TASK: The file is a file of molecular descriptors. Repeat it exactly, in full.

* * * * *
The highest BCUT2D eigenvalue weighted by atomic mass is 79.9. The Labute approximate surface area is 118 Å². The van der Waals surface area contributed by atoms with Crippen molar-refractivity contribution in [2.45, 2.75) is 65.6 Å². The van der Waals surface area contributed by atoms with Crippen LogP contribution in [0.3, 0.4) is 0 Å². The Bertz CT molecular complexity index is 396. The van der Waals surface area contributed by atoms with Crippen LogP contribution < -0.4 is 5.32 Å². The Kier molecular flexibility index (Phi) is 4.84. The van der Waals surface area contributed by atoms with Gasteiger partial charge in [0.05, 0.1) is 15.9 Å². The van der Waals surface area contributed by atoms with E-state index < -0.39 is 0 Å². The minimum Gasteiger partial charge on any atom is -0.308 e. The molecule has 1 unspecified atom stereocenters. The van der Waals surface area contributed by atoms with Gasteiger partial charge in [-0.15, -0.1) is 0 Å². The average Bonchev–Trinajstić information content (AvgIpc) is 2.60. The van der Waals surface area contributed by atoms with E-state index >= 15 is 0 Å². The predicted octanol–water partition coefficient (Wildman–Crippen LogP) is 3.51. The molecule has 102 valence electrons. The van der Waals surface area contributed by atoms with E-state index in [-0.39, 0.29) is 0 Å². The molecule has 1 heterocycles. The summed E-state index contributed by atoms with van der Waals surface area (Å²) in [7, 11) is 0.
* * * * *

The highest BCUT2D eigenvalue weighted by atomic mass is 79.9. The Labute approximate surface area is 118 Å². The van der Waals surface area contributed by atoms with Crippen molar-refractivity contribution in [2.45, 2.75) is 65.6 Å². The van der Waals surface area contributed by atoms with Crippen LogP contribution in [0.3, 0.4) is 0 Å². The Bertz CT molecular complexity index is 396. The van der Waals surface area contributed by atoms with Crippen LogP contribution < -0.4 is 5.32 Å². The Kier molecular flexibility index (Phi) is 4.84. The van der Waals surface area contributed by atoms with Gasteiger partial charge in [0.05, 0.1) is 15.9 Å². The van der Waals surface area contributed by atoms with E-state index < -0.39 is 0 Å². The minimum Gasteiger partial charge on any atom is -0.308 e. The molecule has 1 unspecified atom stereocenters. The van der Waals surface area contributed by atoms with Gasteiger partial charge in [-0.15, -0.1) is 0 Å². The average Bonchev–Trinajstić information content (AvgIpc) is 2.60. The van der Waals surface area contributed by atoms with E-state index >= 15 is 0 Å². The predicted octanol–water partition coefficient (Wildman–Crippen LogP) is 3.51. The molecule has 102 valence electrons. The van der Waals surface area contributed by atoms with E-state index in [-0.39, 0.29) is 0 Å². The molecule has 1 heterocycles. The summed E-state index contributed by atoms with van der Waals surface area (Å²) in [7, 11) is 0.